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 A destroyed street June 17, 2017 in al-Shifa, the last district of west Mosul under Islamic State control. (Photo: Martyn Aim/Getty Images)

It Took Obama More Than Two Years to Kill This Many Civilians. It Took Trump Less Than Six Months.

Civilian deaths in Iraq and Syria from coalition strikes were roughly 80 per month during the Obama White House, compared to roughly 360 per month during Trump's administration

Andrea Germanos

A new investigation shows that President Donald Trump's bombing campaign against ISIS (the Islamic State) over several months has already led to nearly as many civilian deaths as those overseen by the Obama White House over several years.

According to an Airwars investigation conducted for The Daily Beast, at least 2,300 civilians were killed by coalition strikes from 2015 until the end of Obama's term earlier this year. But as of July 13, roughly six months into Trump's presidency, over 2,200 civilians have likely died from coalition strikes.

That translates to roughly 80 civilian casualties each month in Iraq and Syria during the Obama White House; during Trump's short tenure in the White House, it's been roughly 360 per month.

Samuel Oakford writes. "Airwars estimates that the minimum approximate number of civilian deaths from Coalition attacks will have doubled under Trump's leadership within his first six months in office."

The reason for the trend may be attributed to the result of new war plan to defeat ISIS. It includes a shift to what Secretary of Defense James "Mad Dog" Mattis called "annihilation tactics" to defeat ISIS fighters and the president's having "delegated authority to the right level to aggressively and in a timely manner move against enemy vulnerabilities."

In March, the "month after Mattis delivered the new plan, U.S.-led forces likely killed more civilians than in the first 12 months of Coalition strikes—combined," Oakford writes.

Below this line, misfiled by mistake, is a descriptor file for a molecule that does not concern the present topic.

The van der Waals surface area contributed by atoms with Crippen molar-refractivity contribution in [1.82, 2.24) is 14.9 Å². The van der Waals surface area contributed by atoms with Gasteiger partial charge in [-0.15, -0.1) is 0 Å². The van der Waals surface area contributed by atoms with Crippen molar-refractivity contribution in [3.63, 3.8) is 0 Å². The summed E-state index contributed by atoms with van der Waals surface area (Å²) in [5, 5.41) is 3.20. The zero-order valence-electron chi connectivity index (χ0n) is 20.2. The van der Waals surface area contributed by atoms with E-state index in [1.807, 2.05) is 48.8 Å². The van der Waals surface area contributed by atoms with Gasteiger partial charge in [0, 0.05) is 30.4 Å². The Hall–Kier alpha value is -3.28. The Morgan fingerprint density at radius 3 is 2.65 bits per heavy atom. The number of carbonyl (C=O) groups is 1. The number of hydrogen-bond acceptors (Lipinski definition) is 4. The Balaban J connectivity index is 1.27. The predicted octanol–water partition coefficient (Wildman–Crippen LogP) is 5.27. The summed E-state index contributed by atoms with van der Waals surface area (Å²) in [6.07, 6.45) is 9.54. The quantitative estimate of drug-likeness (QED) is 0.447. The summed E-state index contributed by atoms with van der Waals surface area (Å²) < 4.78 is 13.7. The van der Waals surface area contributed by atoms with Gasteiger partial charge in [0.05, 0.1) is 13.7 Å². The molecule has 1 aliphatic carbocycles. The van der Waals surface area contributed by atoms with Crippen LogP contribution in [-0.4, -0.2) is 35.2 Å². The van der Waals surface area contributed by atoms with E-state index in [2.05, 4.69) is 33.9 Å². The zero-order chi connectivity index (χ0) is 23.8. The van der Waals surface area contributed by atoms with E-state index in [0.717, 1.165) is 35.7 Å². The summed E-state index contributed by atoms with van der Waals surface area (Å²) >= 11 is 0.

Mattis argues that there have been no changes to the rules of engagement. Ned Price, spokesman for the National Security Council under the Obama administration, pushed back, telling Airwars: "There is a tremendous disconnect between what we've heard from senior military officials who are saying there has been no change in the rules of engagement and clearly what we are seeing on the ground."

Human rights watchdogs, the U.N.-appointed Commission of Inquiry for Syria and Amnesty International among them, have been concerned about the increase in civilian casualties. 

Top Coalition commander Lt. Gen. Stephen Townsend has shot back against their accusations. "Show me some evidence of that," he said, referring to U.N. investigator Paulo Pinheiro's statement that the U.S.-led coalition is responsible for a "staggering loss of civilian life" in Raqqa, Syria. To Amnesty's claim that the coalition is linked to "relentless unlawful attacks" on civilians in west Mosul, Iraq, Townsend said, "I would challenge the people from Amnesty International, or anyone else out there who makes these charges, to first research their facts and make sure they're speaking from a position of authority."

Arguing about whether or not there was a change in the rules of engagement is not helpful, said Andrea Prasow, deputy Washington director at Human Rights Watch, to Airwars. "The bottom line is more civilians are dying. Whatever the reason, that should concern the U.S. greatly," she said.


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